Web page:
Degree Granting Department
Wilfrido A. Moreno, Ph.D.
Marilyn Barger, Ph.D.
Kenneth A. Buckle, Ph.D.
Stephen M. Lipka, Ph.D.
Paris H. Wiley, Ph.D.
Dialytic Battery, Fuel cell, Semi-permeable membrane, Renewable energy, Ocean energy, Anomalous Osmosis, Salinity Gradients, Electrochemical testing
It has long been known from Thermodynamics and written in technical literature that, in principal, instant energy can be made available when dilute and concentrated solutions are mixed. For example, a river flowing into the sea carries with it a physical-chemical potential energy in its low salt content, some of which should be recoverable. As also known, a naturally occurring, diffusion-driven, spontaneous transport of ions occurs throughout a solution matrix, thru barrier interfaces, or thru ion-selective membranes from the side containing the salts of higher concentration to the compartments containing the more dilute solution to effect the equalization of concentration of the ionic species. Since this ion movement consists, preferentially, of either cations or anions, it leads to a charge separation and potential difference across the membrane, otherwise known as a membrane potential. Eventually, when the concentrations in the compartment are the same, the cell ceases to function. However, if operated as a fuel cell with its respective concentrations continually replenished, equilibrium at a specific value of potential difference is established.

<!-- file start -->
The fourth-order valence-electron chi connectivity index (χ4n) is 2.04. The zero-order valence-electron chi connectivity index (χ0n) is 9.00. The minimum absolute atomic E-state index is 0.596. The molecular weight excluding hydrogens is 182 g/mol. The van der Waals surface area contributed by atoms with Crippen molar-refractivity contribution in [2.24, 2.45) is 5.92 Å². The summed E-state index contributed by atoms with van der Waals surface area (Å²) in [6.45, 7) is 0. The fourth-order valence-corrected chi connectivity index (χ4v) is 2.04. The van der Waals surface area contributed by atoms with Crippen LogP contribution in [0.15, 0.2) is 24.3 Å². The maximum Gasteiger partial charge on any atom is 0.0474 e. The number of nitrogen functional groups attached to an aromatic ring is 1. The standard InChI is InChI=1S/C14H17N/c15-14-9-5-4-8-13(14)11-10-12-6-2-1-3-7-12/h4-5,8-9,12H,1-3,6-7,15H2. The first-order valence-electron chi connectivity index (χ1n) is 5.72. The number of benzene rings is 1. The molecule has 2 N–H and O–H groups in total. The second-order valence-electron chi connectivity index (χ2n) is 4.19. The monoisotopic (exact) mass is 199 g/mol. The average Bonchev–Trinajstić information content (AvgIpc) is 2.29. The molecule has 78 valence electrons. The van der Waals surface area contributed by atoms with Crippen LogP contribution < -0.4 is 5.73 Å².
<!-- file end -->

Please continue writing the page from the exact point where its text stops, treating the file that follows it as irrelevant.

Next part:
To capture the energy of this potentially significant albeit low power energy source, a suitable energy extraction device is required. The focus of this Ph.D. research effort is to address the concept, research and evaluation of a Bi-Polar membrane based seawater concentration cell and its suitability as a low power energy source for Energy Harvesting/MEMS devices (patent pending).
Scholar Commons Citation
Merz, Clifford Ronald, "Investigation and Evaluation of a Bi-Polar Membrane Based Seawater Concentration Cell and Its Suitability as a Low Power Energy Source for Energy Harvesting/MEMS Devices" (2008). USF Tampa Graduate Theses and Dissertations.